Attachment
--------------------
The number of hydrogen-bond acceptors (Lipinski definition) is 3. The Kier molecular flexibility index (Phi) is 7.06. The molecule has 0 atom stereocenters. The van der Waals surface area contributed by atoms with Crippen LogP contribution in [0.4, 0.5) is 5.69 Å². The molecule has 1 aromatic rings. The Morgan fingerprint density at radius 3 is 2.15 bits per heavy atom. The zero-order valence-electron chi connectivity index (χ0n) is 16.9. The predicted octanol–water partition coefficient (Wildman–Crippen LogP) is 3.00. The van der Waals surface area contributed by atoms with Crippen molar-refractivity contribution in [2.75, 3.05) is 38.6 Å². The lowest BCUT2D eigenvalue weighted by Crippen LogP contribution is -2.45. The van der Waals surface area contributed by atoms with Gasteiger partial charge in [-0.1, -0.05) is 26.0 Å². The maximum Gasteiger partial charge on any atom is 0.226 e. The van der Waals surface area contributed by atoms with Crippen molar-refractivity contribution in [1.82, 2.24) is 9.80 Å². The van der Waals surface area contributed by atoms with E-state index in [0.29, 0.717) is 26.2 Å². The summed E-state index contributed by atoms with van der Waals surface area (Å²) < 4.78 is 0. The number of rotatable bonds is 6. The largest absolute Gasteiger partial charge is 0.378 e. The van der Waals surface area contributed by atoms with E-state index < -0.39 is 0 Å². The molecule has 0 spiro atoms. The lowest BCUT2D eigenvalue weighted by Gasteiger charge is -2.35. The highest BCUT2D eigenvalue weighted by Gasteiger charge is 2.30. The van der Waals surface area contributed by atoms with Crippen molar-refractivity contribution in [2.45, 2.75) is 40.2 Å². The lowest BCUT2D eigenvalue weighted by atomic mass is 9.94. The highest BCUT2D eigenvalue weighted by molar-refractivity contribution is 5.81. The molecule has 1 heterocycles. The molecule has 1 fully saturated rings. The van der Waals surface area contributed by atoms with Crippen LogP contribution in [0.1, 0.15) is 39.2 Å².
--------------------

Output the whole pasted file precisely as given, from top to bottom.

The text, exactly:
The number of hydrogen-bond acceptors (Lipinski definition) is 3. The Kier molecular flexibility index (Phi) is 7.06. The molecule has 0 atom stereocenters. The van der Waals surface area contributed by atoms with Crippen LogP contribution in [0.4, 0.5) is 5.69 Å². The molecule has 1 aromatic rings. The Morgan fingerprint density at radius 3 is 2.15 bits per heavy atom. The zero-order valence-electron chi connectivity index (χ0n) is 16.9. The predicted octanol–water partition coefficient (Wildman–Crippen LogP) is 3.00. The van der Waals surface area contributed by atoms with Crippen molar-refractivity contribution in [2.75, 3.05) is 38.6 Å². The lowest BCUT2D eigenvalue weighted by Crippen LogP contribution is -2.45. The van der Waals surface area contributed by atoms with Gasteiger partial charge in [-0.1, -0.05) is 26.0 Å². The maximum Gasteiger partial charge on any atom is 0.226 e. The van der Waals surface area contributed by atoms with Crippen molar-refractivity contribution in [1.82, 2.24) is 9.80 Å². The van der Waals surface area contributed by atoms with E-state index in [0.29, 0.717) is 26.2 Å². The summed E-state index contributed by atoms with van der Waals surface area (Å²) < 4.78 is 0. The number of rotatable bonds is 6. The largest absolute Gasteiger partial charge is 0.378 e. The van der Waals surface area contributed by atoms with E-state index < -0.39 is 0 Å². The molecule has 0 spiro atoms. The lowest BCUT2D eigenvalue weighted by Gasteiger charge is -2.35. The highest BCUT2D eigenvalue weighted by Gasteiger charge is 2.30. The van der Waals surface area contributed by atoms with Crippen molar-refractivity contribution in [2.45, 2.75) is 40.2 Å². The lowest BCUT2D eigenvalue weighted by atomic mass is 9.94. The highest BCUT2D eigenvalue weighted by molar-refractivity contribution is 5.81. The molecule has 1 heterocycles. The molecule has 1 fully saturated rings. The van der Waals surface area contributed by atoms with Crippen LogP contribution in [0.1, 0.15) is 39.2 Å².